Neem has a long history of use in India. The leaf and bark extracts were recommended by herbal practitioners for gastrointestinal upsets, skin ulcers, infections and malaria. Neem twigs were used regularly as toothbrushes, and the leaf gel was used to fight periodontal disease (inflammatory disease of the gum).
The extracts from neem often have a pungent smell similar to garlic. This is because they contain sulfurous compounds. Neem has been reported to reduce plaque formation, act as a mosquito repellent, treat psoriasis vulgaris (chronic skin disease with reddened lesions covered by silvery scales) and aid in the healing of gastroduodenal ulcers. However, there is currently insufficient evidence to recommend for or against these uses. In the United States, neem is used mainly for its antibacterial, antifungal, insect repellant, contraceptive, and hypothetical "life extension" qualities.
Azadirachta indica, Azadirachta indica ADR, Azadirachta indica A. juss, azadirachtin, azadirachtin A, bead tree, beta-sitosterol, Bioneem™, dogonyaro, holy tree, immobile, Indian lilac, isomeldenin, limonoids, margosa, margosa oil, Meliaceae (family), Neemix™, neem flowers, neem-based pesticide, neem kernel powder (NP), neem leaf alcoholic extract (NLE), neem oil, neem seed kernel, neem seed oil, Nim, NIM-76, nimba, nimbandiol, nimbin, nimbinene, nimocinol, Persian lilac, Praneem polyherbal cream, Pride of China, quercetin, village of pharmacy.
These uses have been tested in humans or animals. Safety and effectiveness have not always been proven. Some of these conditions are potentially serious, and should be evaluated by a qualified healthcare provider.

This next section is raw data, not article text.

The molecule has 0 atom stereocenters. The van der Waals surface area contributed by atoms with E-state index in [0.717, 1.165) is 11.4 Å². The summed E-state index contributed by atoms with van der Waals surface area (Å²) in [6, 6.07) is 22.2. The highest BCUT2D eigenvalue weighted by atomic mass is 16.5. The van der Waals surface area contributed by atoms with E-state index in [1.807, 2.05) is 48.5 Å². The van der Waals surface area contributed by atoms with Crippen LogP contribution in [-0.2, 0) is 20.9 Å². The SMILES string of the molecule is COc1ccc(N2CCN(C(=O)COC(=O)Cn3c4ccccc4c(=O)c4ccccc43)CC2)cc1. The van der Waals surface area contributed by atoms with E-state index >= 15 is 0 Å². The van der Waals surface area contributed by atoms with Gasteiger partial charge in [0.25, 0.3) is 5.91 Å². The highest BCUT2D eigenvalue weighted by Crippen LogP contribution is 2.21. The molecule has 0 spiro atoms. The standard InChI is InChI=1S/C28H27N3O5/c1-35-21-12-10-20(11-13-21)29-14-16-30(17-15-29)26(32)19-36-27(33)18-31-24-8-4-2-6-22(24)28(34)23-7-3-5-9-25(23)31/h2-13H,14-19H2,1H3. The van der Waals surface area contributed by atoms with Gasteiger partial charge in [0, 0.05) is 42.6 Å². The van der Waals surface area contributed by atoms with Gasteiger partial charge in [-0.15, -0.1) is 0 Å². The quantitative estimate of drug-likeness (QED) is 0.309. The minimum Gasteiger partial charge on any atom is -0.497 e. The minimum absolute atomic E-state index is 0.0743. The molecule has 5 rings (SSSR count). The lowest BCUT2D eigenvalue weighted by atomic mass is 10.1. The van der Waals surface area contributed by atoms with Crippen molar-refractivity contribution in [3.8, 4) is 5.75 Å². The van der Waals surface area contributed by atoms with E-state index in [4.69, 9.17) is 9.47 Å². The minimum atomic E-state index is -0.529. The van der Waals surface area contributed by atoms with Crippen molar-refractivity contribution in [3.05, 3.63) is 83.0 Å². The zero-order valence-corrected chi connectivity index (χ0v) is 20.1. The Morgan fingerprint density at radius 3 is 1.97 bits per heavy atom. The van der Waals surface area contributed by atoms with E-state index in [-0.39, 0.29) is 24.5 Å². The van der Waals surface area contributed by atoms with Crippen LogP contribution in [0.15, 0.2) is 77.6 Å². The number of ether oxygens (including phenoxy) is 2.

Dental plaque (oral bacteria)
Neem has been found to have anti-plaque properties and antimicrobial activity against oral pathogens. Comparisons of neem to the prescription drug chlorhexidine have reported significant results. Additional study is needed in this area to draw a firm recommendation.
Neem oil and neem cream have showed protective effects against mosquito bites from various species. Further research is necessary before a conclusion can be reached.
Limited human data is available, and early study suggests no benefit. Therefore, there is insufficient evidence to recommend for or against the use of neem for the treatment of psoriasis vulgaris (chronic skin disease).
Protective and healing effects on gastroduodenal ulcers have been reported in a preliminary human study. However, comparisons to other agents used for this purpose such as proton pump inhibitors or H2-antagonsits have not been conducted. Therefore, there is insufficient evidence to recommend for or against the use of neem for gastroduodenal ulcers.